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Dublin: 8 °C Thursday 12 December, 2019

Sinn Féin on Troika meeting: 'We gave it to them hard and heavy'

Pearse Doherty said that officials from the Troika told Sinn Féin that the chances of retrospective bank recapitalisation are “very slim”.

Pearse Doherty
Pearse Doherty
Image: Sam Boal/Photocall Ireland

SINN FÉIN HAS claimed that officials from the Troika told them today that the chances of Ireland being able to retroactively recapitalise its banks through the eurozone’s permanent bailout fund are “very slim”.

Speaking after the party’s final meeting with officials form the EU, IMF, and ECB in Dublin today, Sinn Féin finance spokesperson Pearse Doherty said that officials shook their heads as they informed him and other party representatives that the chances of retroactive recapitalisation are “very slim”.

“The potential of recapitalisation – getting our money back which we put into the banks – they said, as they shook their heads, [that] it is very slim if no chance there because of political circumstances and the rest,” Doherty told the media.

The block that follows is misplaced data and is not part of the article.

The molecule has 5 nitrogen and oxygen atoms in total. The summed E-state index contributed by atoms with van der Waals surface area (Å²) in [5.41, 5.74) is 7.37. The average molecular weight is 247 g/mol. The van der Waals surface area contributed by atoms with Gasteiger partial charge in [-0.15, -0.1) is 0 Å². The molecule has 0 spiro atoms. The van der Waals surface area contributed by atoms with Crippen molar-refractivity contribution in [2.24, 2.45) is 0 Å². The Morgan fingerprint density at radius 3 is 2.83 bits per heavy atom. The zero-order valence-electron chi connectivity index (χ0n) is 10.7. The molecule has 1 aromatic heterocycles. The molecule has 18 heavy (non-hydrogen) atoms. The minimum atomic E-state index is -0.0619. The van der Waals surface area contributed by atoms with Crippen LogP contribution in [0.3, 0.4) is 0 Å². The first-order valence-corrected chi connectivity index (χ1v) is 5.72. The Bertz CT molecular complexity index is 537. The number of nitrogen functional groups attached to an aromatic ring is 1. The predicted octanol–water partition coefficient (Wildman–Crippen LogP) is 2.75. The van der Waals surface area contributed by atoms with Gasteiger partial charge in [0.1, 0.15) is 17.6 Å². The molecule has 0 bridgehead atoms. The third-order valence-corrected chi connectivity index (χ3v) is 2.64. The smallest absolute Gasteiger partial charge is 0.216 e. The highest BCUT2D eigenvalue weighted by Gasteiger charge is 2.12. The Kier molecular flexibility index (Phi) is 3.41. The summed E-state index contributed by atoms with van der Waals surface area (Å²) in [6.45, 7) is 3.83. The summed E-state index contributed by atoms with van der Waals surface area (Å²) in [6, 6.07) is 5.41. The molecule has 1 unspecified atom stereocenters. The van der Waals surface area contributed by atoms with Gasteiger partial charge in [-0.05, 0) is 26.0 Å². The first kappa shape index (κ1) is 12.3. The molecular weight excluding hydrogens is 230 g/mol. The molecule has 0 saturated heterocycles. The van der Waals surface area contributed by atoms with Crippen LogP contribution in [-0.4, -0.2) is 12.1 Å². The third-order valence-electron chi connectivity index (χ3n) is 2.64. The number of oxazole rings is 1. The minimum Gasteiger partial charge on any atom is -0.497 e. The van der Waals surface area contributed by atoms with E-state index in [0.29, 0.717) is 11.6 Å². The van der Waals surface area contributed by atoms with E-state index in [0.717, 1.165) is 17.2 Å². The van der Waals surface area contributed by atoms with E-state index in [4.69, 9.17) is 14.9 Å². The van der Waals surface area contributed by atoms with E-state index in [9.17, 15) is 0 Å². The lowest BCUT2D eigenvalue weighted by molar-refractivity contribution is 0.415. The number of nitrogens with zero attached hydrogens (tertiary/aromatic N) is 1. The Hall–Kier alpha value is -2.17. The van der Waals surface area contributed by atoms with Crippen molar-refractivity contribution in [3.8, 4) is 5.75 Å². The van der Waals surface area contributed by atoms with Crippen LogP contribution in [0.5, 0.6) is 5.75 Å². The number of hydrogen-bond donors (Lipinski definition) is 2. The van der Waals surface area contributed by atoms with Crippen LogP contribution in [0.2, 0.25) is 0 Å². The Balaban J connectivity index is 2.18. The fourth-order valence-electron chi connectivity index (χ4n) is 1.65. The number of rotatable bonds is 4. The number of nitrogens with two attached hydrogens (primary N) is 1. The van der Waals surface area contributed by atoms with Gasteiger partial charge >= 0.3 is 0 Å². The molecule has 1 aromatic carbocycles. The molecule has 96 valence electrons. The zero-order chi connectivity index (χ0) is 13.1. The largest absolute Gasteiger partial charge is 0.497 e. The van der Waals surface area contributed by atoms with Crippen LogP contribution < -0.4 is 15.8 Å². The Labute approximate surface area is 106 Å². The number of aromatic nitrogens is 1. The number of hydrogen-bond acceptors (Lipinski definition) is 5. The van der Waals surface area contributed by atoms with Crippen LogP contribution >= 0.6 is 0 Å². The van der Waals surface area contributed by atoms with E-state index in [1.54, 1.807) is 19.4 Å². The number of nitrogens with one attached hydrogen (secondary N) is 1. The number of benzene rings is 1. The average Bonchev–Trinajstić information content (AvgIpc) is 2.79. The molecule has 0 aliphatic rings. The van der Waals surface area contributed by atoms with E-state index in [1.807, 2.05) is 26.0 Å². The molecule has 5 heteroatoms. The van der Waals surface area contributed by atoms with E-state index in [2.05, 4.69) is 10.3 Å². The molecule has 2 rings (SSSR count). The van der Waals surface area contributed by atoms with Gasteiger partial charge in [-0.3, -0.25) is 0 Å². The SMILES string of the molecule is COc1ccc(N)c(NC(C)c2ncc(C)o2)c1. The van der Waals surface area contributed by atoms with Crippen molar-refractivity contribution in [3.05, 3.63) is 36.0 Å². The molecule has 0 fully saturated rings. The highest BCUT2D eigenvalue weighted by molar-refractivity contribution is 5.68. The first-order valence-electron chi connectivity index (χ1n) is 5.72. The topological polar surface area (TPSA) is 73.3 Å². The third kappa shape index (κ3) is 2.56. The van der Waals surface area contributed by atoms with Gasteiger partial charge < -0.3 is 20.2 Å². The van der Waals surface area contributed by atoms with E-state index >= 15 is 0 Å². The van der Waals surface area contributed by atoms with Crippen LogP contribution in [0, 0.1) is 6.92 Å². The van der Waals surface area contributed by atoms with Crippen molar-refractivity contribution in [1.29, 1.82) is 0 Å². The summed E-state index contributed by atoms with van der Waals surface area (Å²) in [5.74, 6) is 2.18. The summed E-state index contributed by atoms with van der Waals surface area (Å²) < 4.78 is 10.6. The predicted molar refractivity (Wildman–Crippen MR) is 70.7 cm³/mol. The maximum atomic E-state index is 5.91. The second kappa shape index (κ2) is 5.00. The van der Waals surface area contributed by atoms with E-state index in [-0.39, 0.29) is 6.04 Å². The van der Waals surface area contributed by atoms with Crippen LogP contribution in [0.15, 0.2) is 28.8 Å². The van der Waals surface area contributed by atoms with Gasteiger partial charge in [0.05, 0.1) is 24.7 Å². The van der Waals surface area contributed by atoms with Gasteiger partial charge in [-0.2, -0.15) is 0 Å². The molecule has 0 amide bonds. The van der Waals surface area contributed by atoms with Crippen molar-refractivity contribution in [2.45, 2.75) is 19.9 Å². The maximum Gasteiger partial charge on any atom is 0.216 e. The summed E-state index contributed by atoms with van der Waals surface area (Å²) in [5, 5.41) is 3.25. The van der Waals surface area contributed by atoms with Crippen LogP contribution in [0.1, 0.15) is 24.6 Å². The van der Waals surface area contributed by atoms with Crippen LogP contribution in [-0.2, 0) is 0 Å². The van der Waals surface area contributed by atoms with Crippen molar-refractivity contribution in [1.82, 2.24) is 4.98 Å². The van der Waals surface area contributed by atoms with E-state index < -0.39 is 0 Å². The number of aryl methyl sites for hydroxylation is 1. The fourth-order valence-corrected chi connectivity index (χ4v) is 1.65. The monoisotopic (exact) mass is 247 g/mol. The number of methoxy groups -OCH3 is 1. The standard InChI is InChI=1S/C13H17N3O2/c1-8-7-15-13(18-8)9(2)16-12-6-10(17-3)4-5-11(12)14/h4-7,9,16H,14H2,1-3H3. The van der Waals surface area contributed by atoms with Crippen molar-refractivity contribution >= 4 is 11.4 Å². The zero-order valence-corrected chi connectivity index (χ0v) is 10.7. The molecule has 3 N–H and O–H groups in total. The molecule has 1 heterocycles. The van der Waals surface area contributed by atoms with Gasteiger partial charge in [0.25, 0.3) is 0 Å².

He added: “The Troika said to us, when we put the question to them, that there would be political circumstances that would have to be taken into account and the potential for this here would be low.

“[That] was the best that they could come up with, as they shook their heads.”

He said that was the response from the European Commission, adding that the IMF said it was something the government should continue to pursue with officials in Europe.

Of their meeting with the Troika today, Sinn Féin added that it was a very forthright engagement with the officials.

“We gave it to them hard and heavy,” Doherty said. “We explained that the country isn’t a set of accounts, it isn’t a set of balance sheets. It’s real people.”

Ireland is pushing for retrospective recapitalisation of its banking sector through the eurozone’s permanent bailout fund, the ESM.

But progress on this has been slow since a historic decision was made in June 2012 to break the “vicious circle” between bank and sovereign debt.

Prior to last week’s European Council summit in Brussels, Taoiseach Enda Kenny wrote to the 27 EU leaders and Council president Herman van Rompuy to underline the “imperative” of breaking the link between sovereign and bank debt, saying it is key to advancing Ireland’s post-bailout prospects.

WATCH: Backbench TDs would welcome the Troika back… as long as they’re on their holidays

Paschal Donohoe: ‘The ESM retrospective use is acknowledged in writing by EU ministers’

In full: Taoiseach tells EU leaders it ‘remains imperative’ to split bank and sovereign debt

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Hugh O'Connell

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